Did you know Andy Mineo’s sister is deaf? Most would expect him to know sign language (how else would he communicate with her?), but he didn’t learn until recently.
“About 3 years ago, I was at my nephew’s graduation sitting at a picnic table, and a group of Deaf people came over and started speaking to me in American Sign Language (ASL). Awkwardly, I tried to respond with them by mouthing, “I’M SORRY! I DON’T UNDERSTAND. I DON’T KNOW SIGN LANGUAGE.” They all looked at me with a bit of confusion. My sister, Grace, who is Deaf, came over and used ASL to explain to the group that I didn’t understand their language. I knew what they were thinking: “You have a deaf sister, and you don’t know ASL?”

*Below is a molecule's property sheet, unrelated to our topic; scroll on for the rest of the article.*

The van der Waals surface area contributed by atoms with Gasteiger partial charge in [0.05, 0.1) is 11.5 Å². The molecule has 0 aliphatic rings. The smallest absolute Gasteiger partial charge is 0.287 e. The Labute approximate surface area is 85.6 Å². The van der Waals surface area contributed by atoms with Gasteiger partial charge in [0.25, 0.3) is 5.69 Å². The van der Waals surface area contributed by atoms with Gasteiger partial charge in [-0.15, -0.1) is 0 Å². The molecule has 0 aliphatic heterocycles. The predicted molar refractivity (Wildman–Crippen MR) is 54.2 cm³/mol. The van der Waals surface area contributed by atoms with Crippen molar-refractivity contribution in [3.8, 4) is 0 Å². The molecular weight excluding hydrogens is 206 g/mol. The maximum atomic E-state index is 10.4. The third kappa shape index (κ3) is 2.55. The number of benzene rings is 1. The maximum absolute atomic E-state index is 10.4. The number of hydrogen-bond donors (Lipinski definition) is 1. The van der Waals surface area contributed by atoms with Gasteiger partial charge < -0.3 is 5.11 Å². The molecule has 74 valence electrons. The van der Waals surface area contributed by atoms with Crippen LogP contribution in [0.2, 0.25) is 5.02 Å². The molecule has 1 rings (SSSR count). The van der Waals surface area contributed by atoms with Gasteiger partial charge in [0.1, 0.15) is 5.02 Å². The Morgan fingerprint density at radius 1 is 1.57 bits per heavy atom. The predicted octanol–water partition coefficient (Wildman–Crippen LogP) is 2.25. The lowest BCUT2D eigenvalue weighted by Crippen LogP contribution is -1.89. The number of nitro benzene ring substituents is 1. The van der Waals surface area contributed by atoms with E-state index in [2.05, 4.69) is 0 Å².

As they continued using ASL with each other, I sat there, utterly alienated from the animated conversation around me. I had no clue what they were saying, and I wondered, “Are they talking about me? Are they saying nice things? Mean things? Are they making fun of me? I want to know! I feel so left out!” At that very moment and for the first time in my life, I felt to a small degree what it was like to be my sister – to be a deaf person in a hearing world. I felt what it was like to be the minority. To be left out of the conversation. To try and catch even a word here or there. How lonely! How isolating! How frustrating!”
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